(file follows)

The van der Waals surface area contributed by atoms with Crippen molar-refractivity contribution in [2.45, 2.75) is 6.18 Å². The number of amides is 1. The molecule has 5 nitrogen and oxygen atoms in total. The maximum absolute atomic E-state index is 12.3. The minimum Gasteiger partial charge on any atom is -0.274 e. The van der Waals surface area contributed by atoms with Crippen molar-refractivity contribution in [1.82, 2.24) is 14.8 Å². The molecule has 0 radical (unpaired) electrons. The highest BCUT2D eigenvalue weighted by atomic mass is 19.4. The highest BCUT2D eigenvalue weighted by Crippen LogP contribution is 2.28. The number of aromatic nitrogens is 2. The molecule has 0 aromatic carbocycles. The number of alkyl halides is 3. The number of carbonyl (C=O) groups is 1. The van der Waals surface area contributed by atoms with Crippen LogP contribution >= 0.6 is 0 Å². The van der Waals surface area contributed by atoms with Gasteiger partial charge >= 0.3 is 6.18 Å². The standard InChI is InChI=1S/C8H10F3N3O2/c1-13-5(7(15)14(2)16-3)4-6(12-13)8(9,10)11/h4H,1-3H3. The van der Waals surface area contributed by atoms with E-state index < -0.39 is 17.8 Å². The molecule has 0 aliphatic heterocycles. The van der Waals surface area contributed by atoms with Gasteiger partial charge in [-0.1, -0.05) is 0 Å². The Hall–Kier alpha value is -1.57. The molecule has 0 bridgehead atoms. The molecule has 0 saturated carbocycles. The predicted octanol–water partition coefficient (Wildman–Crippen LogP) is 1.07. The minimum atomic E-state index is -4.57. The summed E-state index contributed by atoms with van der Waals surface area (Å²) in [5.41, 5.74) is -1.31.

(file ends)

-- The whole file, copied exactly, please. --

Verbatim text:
The van der Waals surface area contributed by atoms with Crippen molar-refractivity contribution in [2.45, 2.75) is 6.18 Å². The number of amides is 1. The molecule has 5 nitrogen and oxygen atoms in total. The maximum absolute atomic E-state index is 12.3. The minimum Gasteiger partial charge on any atom is -0.274 e. The van der Waals surface area contributed by atoms with Crippen molar-refractivity contribution in [1.82, 2.24) is 14.8 Å². The molecule has 0 radical (unpaired) electrons. The highest BCUT2D eigenvalue weighted by atomic mass is 19.4. The highest BCUT2D eigenvalue weighted by Crippen LogP contribution is 2.28. The number of aromatic nitrogens is 2. The molecule has 0 aromatic carbocycles. The number of alkyl halides is 3. The number of carbonyl (C=O) groups is 1. The van der Waals surface area contributed by atoms with Crippen LogP contribution >= 0.6 is 0 Å². The van der Waals surface area contributed by atoms with Gasteiger partial charge >= 0.3 is 6.18 Å². The standard InChI is InChI=1S/C8H10F3N3O2/c1-13-5(7(15)14(2)16-3)4-6(12-13)8(9,10)11/h4H,1-3H3. The van der Waals surface area contributed by atoms with E-state index < -0.39 is 17.8 Å². The molecule has 0 aliphatic heterocycles. The van der Waals surface area contributed by atoms with Gasteiger partial charge in [-0.1, -0.05) is 0 Å². The Hall–Kier alpha value is -1.57. The molecule has 0 bridgehead atoms. The molecule has 0 saturated carbocycles. The predicted octanol–water partition coefficient (Wildman–Crippen LogP) is 1.07. The minimum atomic E-state index is -4.57. The summed E-state index contributed by atoms with van der Waals surface area (Å²) in [5.41, 5.74) is -1.31.